Head Rag Hop
Posted in 1920s,Honey,Piano Blues on 05.17.06

I don’t think I’ll ever get tired of blues piano – and hopefully ya’ll won’t either. Romeo Nelson is only known a for a few things, one is for writing some of the dirtiest blues songs of the pre-war era the other is for this song Head Rag Hop. The dirty blues songs are fun of course, but this side shows what an incredible talent he was on the keys – it retains his quirky sense of humor intermixed with his outstanding piano playing.

Romeo Nelson – Head Rag Hop (1929)

Kid Stormy Weather
Posted in 1930s,Honey,Piano Blues on 05.10.06

I’m back from Nashville and I’m happy to report that the son and mom are doing very well and that the baby is incredibly cute. I’m an suggestion that they should name their kid “Kid Stomy Weather,” in tribute to the great lost piano blues player, but they didn’t take me up on it. Maybe when I have kids.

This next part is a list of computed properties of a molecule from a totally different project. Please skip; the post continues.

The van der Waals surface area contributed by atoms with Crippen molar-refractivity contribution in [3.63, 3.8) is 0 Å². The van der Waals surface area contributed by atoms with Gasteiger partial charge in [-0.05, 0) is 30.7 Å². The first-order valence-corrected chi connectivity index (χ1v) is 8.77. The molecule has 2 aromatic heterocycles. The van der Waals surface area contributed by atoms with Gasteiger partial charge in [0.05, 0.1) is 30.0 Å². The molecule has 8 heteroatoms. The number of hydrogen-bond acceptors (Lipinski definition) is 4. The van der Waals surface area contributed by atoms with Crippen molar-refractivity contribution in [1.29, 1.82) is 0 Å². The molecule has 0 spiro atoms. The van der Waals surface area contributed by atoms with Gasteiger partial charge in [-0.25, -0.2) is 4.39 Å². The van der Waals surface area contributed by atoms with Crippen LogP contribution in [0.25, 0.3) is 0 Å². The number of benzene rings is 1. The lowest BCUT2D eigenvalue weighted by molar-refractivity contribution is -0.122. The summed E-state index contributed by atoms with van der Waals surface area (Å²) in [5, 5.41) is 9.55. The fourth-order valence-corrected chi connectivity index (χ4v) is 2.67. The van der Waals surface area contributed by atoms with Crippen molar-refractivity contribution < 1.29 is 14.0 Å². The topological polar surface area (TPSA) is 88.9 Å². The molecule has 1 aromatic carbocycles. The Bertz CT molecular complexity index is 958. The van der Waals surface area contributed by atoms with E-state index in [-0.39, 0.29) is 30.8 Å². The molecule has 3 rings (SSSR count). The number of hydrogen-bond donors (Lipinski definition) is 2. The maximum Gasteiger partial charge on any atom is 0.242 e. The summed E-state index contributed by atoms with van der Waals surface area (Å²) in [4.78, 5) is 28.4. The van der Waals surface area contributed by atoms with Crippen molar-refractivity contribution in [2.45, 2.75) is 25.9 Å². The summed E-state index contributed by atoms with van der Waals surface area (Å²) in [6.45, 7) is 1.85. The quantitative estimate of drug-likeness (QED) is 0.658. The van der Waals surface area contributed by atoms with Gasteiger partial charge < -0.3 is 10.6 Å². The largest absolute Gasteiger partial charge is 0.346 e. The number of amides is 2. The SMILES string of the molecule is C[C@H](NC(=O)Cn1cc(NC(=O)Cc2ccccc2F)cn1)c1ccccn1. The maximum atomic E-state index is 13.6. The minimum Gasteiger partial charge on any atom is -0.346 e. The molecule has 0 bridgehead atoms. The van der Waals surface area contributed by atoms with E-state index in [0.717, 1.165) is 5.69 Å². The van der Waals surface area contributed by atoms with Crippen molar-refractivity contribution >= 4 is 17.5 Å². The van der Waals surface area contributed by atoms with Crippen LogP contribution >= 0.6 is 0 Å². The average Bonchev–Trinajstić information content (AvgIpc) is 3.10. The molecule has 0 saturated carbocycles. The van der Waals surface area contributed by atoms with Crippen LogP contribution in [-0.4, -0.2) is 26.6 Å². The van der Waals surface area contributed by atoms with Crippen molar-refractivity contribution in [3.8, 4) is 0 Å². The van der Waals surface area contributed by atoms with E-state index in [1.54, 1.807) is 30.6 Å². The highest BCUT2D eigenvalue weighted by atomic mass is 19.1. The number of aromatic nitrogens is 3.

Kid Stormy Weather recorded two songs in 1935, but was a local legend around New Orleans for playing in the barrelhouse bars down there. He has this big loud voice that dominates the mix which should of been tamed, but his piano breakdowns are so quick and good it really makes up for anything else. He easily has the quickest hands I’ve heard in a pre-war piano track.

Kid Stormy Weather – Short Hair Blues (1935)

Windy City
Posted in 1920s,Honey,Instrumental,Piano Blues on 05.03.06

First, I’d like to take back all the awful things I said about the Reds. I’m sorry. Though I’m still skeptical because we give up so many runs.

Arnold Wiley was a session player for most of his career, he backed Margaret Whitmore on “‘Taint A Cow In Texas” which was posted on Honey sometime ago. He also recorded with his brother as Wiley & Wiley, this track is a solo instrumental track that shows off his piano playing skills to their fullest while not being overly bogged with showing off his technical ability that it looses sight of being an enjoyable song.

Arnold Wiley – Windy City (1929)